Third of Earth’s soil degraded due to intensive farming

A third of the Earth’s fertile soil is being ‘acutely degraded’ due to intensive farming as global demand for food grows, according to the UN

The UN is calling for the world to move away from intensive farming as new figures reveal agriculture is destroying 24 billion tonnes of fertile soil a year.

The loss is forecast to continue as the global demand for food is predicted to increase along with the population.

Animal agriculture alone takes up huge swathes of land and is one of the biggest producers of greenhouse gases in the world, surpassing even vehicle use.

These figures show fertile soil is also hugely threatened by industrial agriculture, as competition fuels heavy tilling, harvests, and agrochemicals like pesticides and fertiliser, greatly degrading the quality of the soil.

Over the last 20 years, agricultural production has increased three times over and irrigated land has doubled.

The study, called the Global Land Outlook, was revealed at a meeting of the United Nations Convention to Combat Desertification (UNCCD) and investigated the effects of urbanisation, erosion, and forest loss, but found intensive farming to be the single biggest contributor to soil depletion.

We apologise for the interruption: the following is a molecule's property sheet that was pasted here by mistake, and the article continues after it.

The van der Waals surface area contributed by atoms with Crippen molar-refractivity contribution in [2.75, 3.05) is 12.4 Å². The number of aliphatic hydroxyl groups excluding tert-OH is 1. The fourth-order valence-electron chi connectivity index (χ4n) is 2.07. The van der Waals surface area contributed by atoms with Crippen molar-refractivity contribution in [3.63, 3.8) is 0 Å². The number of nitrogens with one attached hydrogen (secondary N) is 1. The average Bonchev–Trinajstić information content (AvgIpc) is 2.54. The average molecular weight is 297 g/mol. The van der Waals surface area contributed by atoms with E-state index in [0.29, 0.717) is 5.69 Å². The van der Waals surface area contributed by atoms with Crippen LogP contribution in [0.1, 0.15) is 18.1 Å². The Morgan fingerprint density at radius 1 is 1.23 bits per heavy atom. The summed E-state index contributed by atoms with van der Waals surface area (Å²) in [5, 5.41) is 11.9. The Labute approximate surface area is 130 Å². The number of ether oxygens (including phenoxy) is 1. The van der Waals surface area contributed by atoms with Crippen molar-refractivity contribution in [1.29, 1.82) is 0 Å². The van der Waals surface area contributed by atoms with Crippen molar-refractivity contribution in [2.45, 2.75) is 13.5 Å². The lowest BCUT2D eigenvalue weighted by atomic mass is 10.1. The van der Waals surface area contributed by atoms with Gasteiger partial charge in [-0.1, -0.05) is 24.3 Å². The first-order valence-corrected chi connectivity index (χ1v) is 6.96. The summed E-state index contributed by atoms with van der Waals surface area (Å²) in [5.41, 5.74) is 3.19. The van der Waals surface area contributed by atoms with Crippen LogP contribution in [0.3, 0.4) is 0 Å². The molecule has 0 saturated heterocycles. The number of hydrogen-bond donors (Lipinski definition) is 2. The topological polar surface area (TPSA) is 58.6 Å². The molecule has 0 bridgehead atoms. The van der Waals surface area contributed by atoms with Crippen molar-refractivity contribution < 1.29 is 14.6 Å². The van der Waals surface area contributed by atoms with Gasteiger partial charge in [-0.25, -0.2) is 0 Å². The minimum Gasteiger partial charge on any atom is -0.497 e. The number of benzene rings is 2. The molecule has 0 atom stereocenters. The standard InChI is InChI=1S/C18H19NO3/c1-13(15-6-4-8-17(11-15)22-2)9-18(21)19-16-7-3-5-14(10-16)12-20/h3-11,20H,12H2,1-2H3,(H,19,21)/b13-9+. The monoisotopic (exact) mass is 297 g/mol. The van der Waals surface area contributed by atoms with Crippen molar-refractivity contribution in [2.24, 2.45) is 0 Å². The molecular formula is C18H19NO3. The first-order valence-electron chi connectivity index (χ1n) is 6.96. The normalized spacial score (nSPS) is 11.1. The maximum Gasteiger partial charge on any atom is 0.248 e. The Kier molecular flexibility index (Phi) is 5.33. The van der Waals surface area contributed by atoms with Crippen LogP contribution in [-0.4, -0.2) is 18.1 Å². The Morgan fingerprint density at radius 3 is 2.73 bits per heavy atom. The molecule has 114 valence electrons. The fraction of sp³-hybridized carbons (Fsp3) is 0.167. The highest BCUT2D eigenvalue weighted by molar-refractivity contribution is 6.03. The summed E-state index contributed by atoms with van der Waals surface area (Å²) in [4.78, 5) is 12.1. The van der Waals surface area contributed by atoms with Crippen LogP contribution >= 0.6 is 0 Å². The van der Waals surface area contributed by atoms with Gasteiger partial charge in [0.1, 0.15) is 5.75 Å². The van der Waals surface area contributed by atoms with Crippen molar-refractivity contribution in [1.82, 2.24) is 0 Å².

Government action

External regulations head of the UN body Louise Baker said that governments still have a chance to change things:

“Industrial agriculture is good at feeding populations but it is not sustainable”

“It’s quite a scary number when you consider rates of population growth, but this is not the end of the line.”

“If governments make smart choices the situation can improve.”

Ethiopia has reclaimed 17 million acres of soil, and campaigners advocate many solutions, including plant-based diets.

Other, less drastic, ideas include agroforestry and the current research into reducing methane output from cattle.

The UN recommends that we ‘protect’ and ‘fix’ land to prevent the impact of further degradation.

They emphasise the need to use land and resources more efficiently, creating more produce from the same amount and making the agricultural process more cost-effective.

They tie the issue in with poverty and world hunger, advocating development and investment in economically depressed countries to boost their wealth as well as protecting the environment.

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